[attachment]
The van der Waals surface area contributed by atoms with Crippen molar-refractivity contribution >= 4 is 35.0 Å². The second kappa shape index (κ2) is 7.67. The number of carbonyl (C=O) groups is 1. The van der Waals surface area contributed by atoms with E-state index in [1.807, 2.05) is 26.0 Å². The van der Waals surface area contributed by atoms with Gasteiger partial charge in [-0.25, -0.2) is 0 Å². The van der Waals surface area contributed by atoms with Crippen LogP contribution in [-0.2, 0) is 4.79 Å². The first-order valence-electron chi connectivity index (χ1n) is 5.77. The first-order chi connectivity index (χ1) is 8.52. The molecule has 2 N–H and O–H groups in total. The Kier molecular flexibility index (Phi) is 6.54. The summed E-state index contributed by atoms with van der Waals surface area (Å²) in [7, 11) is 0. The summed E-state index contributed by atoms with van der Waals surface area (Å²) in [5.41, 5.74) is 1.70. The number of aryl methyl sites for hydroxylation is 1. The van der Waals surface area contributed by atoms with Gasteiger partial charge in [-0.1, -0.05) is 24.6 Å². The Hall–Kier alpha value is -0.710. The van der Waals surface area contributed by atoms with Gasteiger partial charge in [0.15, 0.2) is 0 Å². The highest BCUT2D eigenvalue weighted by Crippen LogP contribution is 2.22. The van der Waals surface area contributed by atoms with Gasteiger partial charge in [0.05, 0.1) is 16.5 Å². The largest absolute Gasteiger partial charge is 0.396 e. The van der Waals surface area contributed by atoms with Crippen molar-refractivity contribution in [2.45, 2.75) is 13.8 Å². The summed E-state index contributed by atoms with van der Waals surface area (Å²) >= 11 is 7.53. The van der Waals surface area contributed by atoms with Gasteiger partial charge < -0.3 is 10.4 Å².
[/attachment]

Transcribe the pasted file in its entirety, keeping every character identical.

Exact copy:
The van der Waals surface area contributed by atoms with Crippen molar-refractivity contribution >= 4 is 35.0 Å². The second kappa shape index (κ2) is 7.67. The number of carbonyl (C=O) groups is 1. The van der Waals surface area contributed by atoms with E-state index in [1.807, 2.05) is 26.0 Å². The van der Waals surface area contributed by atoms with Gasteiger partial charge in [-0.25, -0.2) is 0 Å². The van der Waals surface area contributed by atoms with Crippen LogP contribution in [-0.2, 0) is 4.79 Å². The first-order valence-electron chi connectivity index (χ1n) is 5.77. The first-order chi connectivity index (χ1) is 8.52. The molecule has 2 N–H and O–H groups in total. The Kier molecular flexibility index (Phi) is 6.54. The summed E-state index contributed by atoms with van der Waals surface area (Å²) in [7, 11) is 0. The summed E-state index contributed by atoms with van der Waals surface area (Å²) in [5.41, 5.74) is 1.70. The number of aryl methyl sites for hydroxylation is 1. The van der Waals surface area contributed by atoms with Gasteiger partial charge in [-0.1, -0.05) is 24.6 Å². The Hall–Kier alpha value is -0.710. The van der Waals surface area contributed by atoms with Gasteiger partial charge in [0.15, 0.2) is 0 Å². The highest BCUT2D eigenvalue weighted by Crippen LogP contribution is 2.22. The van der Waals surface area contributed by atoms with Gasteiger partial charge in [0.05, 0.1) is 16.5 Å². The largest absolute Gasteiger partial charge is 0.396 e. The van der Waals surface area contributed by atoms with Crippen molar-refractivity contribution in [2.45, 2.75) is 13.8 Å². The summed E-state index contributed by atoms with van der Waals surface area (Å²) >= 11 is 7.53. The van der Waals surface area contributed by atoms with Gasteiger partial charge < -0.3 is 10.4 Å².